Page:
Disorders it treats
Spondylolisthesis, Spondylolysis, Spinal Stenosis, Segmental Instability, DDD, Disc Herniation, Spinal Tumor, Vertebral Fracture
Possible Post-Op findings
Most patients are usually able to go home 3-5 days after surgery. This lateral approach reduces the amount of surgical muscle dissection and minimizes the nerve manipulation required to access the vertebrae, discs and nerves. The TLIF approach is generally less traumatic to the spine, is safer for the nerves, and allows for minimal access and endoscopic techniques to be used for spinal fusion.
Factors influencing recovery
Slower healing rate caused by i.e. diabetic, smoker, old age, osteoporosis, obesity, and malnutrition. If you had a fusion, do not use non-steroidal anti-inflammatory drugs (NSAIDs) (e.g., aspirin; ibuprofen, Advil, Motrin, Nuprin; naproxen sodium, Aleve) for 6 months after surgery. NSAIDs may cause bleeding and interfere with bone healing.
Brace (Y/N)
Patients are generally required to wear a back brace after surgery.
How long?
3 months
Driving restrictions (Y/N)
Patients may begin driving between 4-6 weeks after surgery, unless otherwise instructed by your surgeon. Patients should not drive while taking pain medicines (narcotics). When driving for the first time after surgery, patients should make it a short drive only and have someone come with them, in case the pain flares up and they need help driving back home. After patients feel comfortable with a short drive, they can begin driving longer distances alone.
Physical Therapy Needed?
Yes. Physical Therapists work with patients and instruct them on proper techniques of getting in and out of bed and walking independently. Patients are instructed to avoid bending and twisting of their back in the acute postoperative period (first 4-6 weeks). Patient will also receive CORE strengthening exercises for the lumbar region to help improve the patient's posture and help restore muscle balance. Functional activities will be reviewed as well.
PT objectives
Increase lumbar CORE strength. Teach proper posture and proper ergonomics and body mechanics. Teach patient HEP for CORE and for CARDIO. Strengthen lower back to allow patient to function without the brace. Get patient to join a local YMCA or gym.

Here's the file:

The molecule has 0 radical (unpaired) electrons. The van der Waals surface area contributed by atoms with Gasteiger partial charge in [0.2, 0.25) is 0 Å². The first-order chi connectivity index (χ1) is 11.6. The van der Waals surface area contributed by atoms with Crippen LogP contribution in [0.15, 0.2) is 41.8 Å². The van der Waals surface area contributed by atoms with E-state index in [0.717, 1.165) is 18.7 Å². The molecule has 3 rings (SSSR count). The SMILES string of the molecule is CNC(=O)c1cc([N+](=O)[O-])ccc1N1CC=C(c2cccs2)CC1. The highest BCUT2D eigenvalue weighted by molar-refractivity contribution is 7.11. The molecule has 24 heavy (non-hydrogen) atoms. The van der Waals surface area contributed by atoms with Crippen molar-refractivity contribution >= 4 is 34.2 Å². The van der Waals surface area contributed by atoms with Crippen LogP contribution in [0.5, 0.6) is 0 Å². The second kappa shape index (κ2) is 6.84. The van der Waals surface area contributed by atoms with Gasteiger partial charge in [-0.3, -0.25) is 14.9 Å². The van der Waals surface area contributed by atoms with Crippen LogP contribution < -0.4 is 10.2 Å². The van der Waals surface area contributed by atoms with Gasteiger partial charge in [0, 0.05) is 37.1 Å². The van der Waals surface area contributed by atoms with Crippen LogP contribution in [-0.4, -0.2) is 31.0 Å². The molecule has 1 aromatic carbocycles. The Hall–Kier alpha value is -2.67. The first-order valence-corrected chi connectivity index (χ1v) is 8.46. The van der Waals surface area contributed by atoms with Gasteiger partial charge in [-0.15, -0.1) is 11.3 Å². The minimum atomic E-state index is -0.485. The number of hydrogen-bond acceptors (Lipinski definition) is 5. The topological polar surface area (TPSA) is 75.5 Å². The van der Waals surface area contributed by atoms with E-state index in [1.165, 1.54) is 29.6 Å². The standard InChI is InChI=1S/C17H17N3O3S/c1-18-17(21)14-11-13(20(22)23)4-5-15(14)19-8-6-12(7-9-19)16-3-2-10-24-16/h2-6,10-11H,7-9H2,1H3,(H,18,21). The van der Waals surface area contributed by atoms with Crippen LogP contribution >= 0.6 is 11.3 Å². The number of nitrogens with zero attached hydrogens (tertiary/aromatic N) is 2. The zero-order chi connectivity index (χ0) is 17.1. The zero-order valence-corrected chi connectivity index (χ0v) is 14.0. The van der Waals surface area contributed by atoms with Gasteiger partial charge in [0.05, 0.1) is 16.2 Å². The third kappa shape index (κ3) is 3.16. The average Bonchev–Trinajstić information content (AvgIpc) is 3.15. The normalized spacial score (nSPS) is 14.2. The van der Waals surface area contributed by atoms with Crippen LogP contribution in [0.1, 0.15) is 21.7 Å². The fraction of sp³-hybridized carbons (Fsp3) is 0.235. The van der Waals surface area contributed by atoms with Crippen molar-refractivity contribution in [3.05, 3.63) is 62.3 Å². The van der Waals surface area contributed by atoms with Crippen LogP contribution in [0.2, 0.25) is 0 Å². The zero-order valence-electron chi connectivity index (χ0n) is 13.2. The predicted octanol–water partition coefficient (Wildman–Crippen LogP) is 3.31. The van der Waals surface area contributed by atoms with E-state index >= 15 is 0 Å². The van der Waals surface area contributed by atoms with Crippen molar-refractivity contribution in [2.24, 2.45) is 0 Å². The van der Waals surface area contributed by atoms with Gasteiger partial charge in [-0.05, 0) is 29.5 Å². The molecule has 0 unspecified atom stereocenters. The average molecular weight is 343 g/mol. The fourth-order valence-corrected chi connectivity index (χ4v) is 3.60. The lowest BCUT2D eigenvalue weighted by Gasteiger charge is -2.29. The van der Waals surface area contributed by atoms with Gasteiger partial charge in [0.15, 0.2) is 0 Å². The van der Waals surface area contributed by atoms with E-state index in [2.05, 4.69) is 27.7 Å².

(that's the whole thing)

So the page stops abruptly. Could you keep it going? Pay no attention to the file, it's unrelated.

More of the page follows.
PT modalities
Strengthening, Coordination, Proprioception exercises at first. Later on gentle AROM exercises will be added. US/E-stim as indicated
PT restrictions
Needs to wear brace except for when in bed. Posterior panel needs to be worn for the first 4 weeks.
Work/Hobby restrictions
Patients may return to light work duties as early as 2-3 weeks after surgery, depending on when the surgical pain has subsided. Patients may return to moderate level work and light recreational sports as early as 3 months after surgery, if the surgical pain has subsided and the back strength has returned appropriately with physical therapy. Patients who have undergone a fusion at only one level may return to heavy lifting and sports activities when the surgical pain has subsided and the back strength has returned appropriately with Physical Therapy. Patients who have undergone a fusion at two or more levels are generally recommended to avoid heavy lifting, laborious work, and impact sports.
Incision Care
Patients can shower immediately after surgery, but should keep the incision area covered with a bandage and tape, and try to avoid the water from water hitting directly over the surgical area. After the shower, patients should change the bandage, and dry off the surgical area. The dressing should otherwise be changed every 2-3 days when at home. Patients should not take a bath until the wound has completely healed, which is usually around 2 weeks after surgery.

The wound area should remain covered with a gauze bandage secured in place with tape. The area should be kept clean and dry. The bandage should generally be changed every 1-2 days, especially after showering. You may shower 1 to 4 days after surgery. Follow your surgeon's specific instructions. No tub baths, hot tubs, or swimming pools until your health care provider says it's safe to do so. If you have staples or stitches when you go home, they will need to be removed. Ask your surgeon or call the office to find out when.
When to call your surgeon
If your temperature exceeds 101° F, or if the incision begins to separate or show signs of infection, such as redness, swelling, pain, or drainage.If your swallowing problems interfere with your ability to breathe or drink water.
Follow-up with surgeon
Patients will return for a follow-up visit to see the doctor approximately 12-14 days after surgery. The incision will be inspected. The incision will be inspected and the stitches or staples will be removed. Medications will be refilled if necessary. Patients will usually return to see their surgeon every 4-6 weeks thereafter, and an x-ray will be taken to confirm the fusion area is stable and healing appropriately. At 8-12 weeks after surgery, patients will be given a prescription to begin physical therapy for gentle back exercises.
Outcomes
The results of posterior lumbar interbody fusion (PLIF) and transforaminal lumbar interbody fusion (TLIF) surgery in the treatment of symptomatic spondylolisthesis and degenerative disc disease are generally excellent. Numerous research studies in medical journals demonstrate greater than 90-96% good or excellent results from PLIF and TLIF surgery. Most patients are noted to have a significant improvement of their back pain and return to many, if not all, of their normal daily and recreational activities.